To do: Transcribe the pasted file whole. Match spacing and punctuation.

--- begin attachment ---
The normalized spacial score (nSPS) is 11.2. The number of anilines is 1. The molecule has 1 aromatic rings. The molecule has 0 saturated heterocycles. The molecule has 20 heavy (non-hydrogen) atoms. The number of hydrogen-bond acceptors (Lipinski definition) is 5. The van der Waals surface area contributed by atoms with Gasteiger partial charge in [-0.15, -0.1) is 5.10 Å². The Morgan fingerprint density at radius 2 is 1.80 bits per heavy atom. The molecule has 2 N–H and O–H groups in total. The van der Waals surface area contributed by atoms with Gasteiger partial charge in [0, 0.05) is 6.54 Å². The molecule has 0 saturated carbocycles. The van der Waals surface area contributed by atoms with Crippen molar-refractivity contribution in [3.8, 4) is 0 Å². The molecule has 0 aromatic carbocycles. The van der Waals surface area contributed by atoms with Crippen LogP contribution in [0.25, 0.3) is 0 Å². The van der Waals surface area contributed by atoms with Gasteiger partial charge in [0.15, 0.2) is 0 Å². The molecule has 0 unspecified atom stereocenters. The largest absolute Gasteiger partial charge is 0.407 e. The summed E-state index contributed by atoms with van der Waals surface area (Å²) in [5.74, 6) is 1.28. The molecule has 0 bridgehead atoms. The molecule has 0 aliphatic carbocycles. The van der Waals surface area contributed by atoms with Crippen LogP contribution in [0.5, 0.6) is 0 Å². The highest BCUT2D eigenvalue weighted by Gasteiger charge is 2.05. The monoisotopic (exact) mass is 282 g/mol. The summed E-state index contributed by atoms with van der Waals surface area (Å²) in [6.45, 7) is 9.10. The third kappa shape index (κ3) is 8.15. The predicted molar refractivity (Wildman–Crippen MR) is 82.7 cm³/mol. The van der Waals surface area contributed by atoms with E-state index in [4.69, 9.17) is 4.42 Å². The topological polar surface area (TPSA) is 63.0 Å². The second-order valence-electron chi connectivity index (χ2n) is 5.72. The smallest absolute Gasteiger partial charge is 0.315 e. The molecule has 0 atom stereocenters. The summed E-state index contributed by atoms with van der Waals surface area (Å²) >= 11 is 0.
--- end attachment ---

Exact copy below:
The normalized spacial score (nSPS) is 11.2. The number of anilines is 1. The molecule has 1 aromatic rings. The molecule has 0 saturated heterocycles. The molecule has 20 heavy (non-hydrogen) atoms. The number of hydrogen-bond acceptors (Lipinski definition) is 5. The van der Waals surface area contributed by atoms with Gasteiger partial charge in [-0.15, -0.1) is 5.10 Å². The Morgan fingerprint density at radius 2 is 1.80 bits per heavy atom. The molecule has 2 N–H and O–H groups in total. The van der Waals surface area contributed by atoms with Gasteiger partial charge in [0, 0.05) is 6.54 Å². The molecule has 0 saturated carbocycles. The van der Waals surface area contributed by atoms with Crippen molar-refractivity contribution in [3.8, 4) is 0 Å². The molecule has 0 aromatic carbocycles. The van der Waals surface area contributed by atoms with Crippen LogP contribution in [0.25, 0.3) is 0 Å². The van der Waals surface area contributed by atoms with Gasteiger partial charge in [0.15, 0.2) is 0 Å². The molecule has 0 unspecified atom stereocenters. The largest absolute Gasteiger partial charge is 0.407 e. The summed E-state index contributed by atoms with van der Waals surface area (Å²) in [5.74, 6) is 1.28. The molecule has 0 bridgehead atoms. The molecule has 0 aliphatic carbocycles. The van der Waals surface area contributed by atoms with Crippen LogP contribution in [0.5, 0.6) is 0 Å². The highest BCUT2D eigenvalue weighted by Gasteiger charge is 2.05. The monoisotopic (exact) mass is 282 g/mol. The summed E-state index contributed by atoms with van der Waals surface area (Å²) in [6.45, 7) is 9.10. The third kappa shape index (κ3) is 8.15. The predicted molar refractivity (Wildman–Crippen MR) is 82.7 cm³/mol. The van der Waals surface area contributed by atoms with E-state index in [4.69, 9.17) is 4.42 Å². The topological polar surface area (TPSA) is 63.0 Å². The second-order valence-electron chi connectivity index (χ2n) is 5.72. The smallest absolute Gasteiger partial charge is 0.315 e. The molecule has 0 atom stereocenters. The summed E-state index contributed by atoms with van der Waals surface area (Å²) >= 11 is 0.